Mr. Martin Callinan

I thank the Deputy. There are two separate and distinct entities. I have answered, I hope fulsomely, questions about the particular investigation that was conducted by the GSOC. I have also indicated to the committee that I intend to respond fulsomely to the Minister regarding that report. I certainly did not rubbish the report but that does not mean to say I have a contrary view as to the way matters should be handled. It is extremely important to the citizens of this State when we are dealing with intelligence and the product that flows from individuals who are providing that type of intelligence that guarantees are available to the people who provide information in the first instance because, if not, we all know what are the consequences and we have witnessed over the past 48 hours the level of violence and difficulty we face on a daily basis out there.

It is certainly the case in regard to the GSOC inquiry that the commission's file was sent to the DPP, an independent statutory body set up to adjudicate on wrongdoing and criminality. We know the answer in regard to that. The members of the commission have indicated that they are not pursuing the issue of discipline and, therefore, they moved towards the position we now find ourselves in with me responding to basically what are in essence allegations that we somehow or other prevented them from doing their business much more quickly than they did. That is in essence where we are when one breaks it all down. I have a difference of opinion in that context but I assure the Deputy - I have said this already and I do not mind going back on the record - that I absolutely subscribe to the view that the GSOC is a body with statutory powers that is entitled to see all the information and intelligence we have, sensitive and otherwise. I have made this clear to the chairman of the commission on many occasions. The issue is not whether the commission should or should not see the documentation; it is how that information is handled in the context of its responsibilities. I have huge responsibilities in this area, as I am sure the Deputy appreciates. I also have the reputation of An Garda Síochána to defend and uphold in the context of the other security services that we engage with both in Europe and beyond. There are strict rules of engagement applying to the release of information and documents that are passed on from one jurisdiction to another and I must be careful how I approach these issues.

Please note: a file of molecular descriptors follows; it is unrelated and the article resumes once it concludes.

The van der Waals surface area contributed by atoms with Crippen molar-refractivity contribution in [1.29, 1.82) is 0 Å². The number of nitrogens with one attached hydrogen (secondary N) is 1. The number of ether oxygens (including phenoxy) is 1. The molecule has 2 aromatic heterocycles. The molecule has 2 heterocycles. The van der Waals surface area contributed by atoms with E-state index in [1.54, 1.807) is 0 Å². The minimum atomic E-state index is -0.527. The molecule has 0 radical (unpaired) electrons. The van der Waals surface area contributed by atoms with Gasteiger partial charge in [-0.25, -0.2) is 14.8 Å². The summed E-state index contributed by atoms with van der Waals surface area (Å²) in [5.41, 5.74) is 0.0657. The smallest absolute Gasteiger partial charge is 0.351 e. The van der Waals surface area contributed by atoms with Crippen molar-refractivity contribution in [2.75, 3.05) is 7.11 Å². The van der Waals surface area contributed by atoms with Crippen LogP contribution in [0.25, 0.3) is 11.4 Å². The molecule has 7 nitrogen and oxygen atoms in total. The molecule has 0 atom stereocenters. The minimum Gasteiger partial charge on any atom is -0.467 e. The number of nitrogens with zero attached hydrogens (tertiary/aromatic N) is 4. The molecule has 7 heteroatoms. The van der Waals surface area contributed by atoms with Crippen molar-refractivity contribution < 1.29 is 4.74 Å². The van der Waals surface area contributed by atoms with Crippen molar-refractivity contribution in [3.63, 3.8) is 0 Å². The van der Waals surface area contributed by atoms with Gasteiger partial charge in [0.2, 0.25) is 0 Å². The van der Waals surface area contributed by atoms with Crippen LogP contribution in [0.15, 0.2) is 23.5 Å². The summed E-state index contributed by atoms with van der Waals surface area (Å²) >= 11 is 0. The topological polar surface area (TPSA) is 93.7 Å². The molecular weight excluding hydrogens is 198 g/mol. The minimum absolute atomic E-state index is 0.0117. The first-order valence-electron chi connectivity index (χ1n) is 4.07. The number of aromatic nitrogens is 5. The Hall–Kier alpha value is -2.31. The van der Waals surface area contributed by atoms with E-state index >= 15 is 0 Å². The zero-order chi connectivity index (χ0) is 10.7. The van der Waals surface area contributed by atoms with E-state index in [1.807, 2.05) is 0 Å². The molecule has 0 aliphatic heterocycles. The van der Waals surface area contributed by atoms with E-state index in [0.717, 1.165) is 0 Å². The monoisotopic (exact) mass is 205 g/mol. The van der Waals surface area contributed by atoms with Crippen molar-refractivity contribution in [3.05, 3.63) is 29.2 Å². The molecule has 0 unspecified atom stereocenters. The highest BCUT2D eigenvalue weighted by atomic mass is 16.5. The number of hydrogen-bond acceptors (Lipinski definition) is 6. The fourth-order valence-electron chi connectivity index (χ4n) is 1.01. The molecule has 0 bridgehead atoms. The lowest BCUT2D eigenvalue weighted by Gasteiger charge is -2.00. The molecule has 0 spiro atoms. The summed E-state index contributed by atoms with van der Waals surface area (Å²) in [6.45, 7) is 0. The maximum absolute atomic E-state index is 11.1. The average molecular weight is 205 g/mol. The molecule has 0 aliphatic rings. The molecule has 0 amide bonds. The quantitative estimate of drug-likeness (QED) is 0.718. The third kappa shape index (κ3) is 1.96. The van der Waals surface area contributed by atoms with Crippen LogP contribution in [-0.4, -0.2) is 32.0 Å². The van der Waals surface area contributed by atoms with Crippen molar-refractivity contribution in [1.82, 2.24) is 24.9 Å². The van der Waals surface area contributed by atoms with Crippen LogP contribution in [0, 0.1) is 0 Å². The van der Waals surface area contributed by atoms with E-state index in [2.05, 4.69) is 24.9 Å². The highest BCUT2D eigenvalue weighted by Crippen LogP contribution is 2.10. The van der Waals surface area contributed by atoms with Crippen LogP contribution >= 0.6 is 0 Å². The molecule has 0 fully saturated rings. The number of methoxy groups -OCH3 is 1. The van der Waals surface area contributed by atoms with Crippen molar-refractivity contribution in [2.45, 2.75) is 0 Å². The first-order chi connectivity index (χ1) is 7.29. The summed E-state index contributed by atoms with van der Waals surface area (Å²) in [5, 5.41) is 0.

There is no dispute with us there but I am not rubbishing the report. The negotiations and the differences of opinion that we had as to how we should transact our business in this sensitive area were somewhat protracted. There is no issue there but, equally, there is no issue that whatever needed to be shared was shared. The commission has a view that it should have been shared much earlier and so on but it would not serve the public for me to be involved in a spat with another statutory agency. My clear view in public and private has been that An Garda Síochána must assist the GSOC with its inquiries and investigations. My colleagues are well aware of my views on this matter.

The Commissioner is in a spat, whether he likes it or not. It is all very well for him to say the Garda was co-operating and there is no row. The ombudsman commission stated that there was an absence of training in this area and a culture of non-adherence to the guidelines and that the release of papers was highly unsatisfactory. The commission blames Mr. Callinan for the delay. He has palmed it off and said the Garda is co-operating with the commission but it is quite obvious that the commission's officials found that gardaí were uncooperative on this basis. What will Mr. Callinan do about this? I have reason to believe this is not the only case where they encountered this with the force.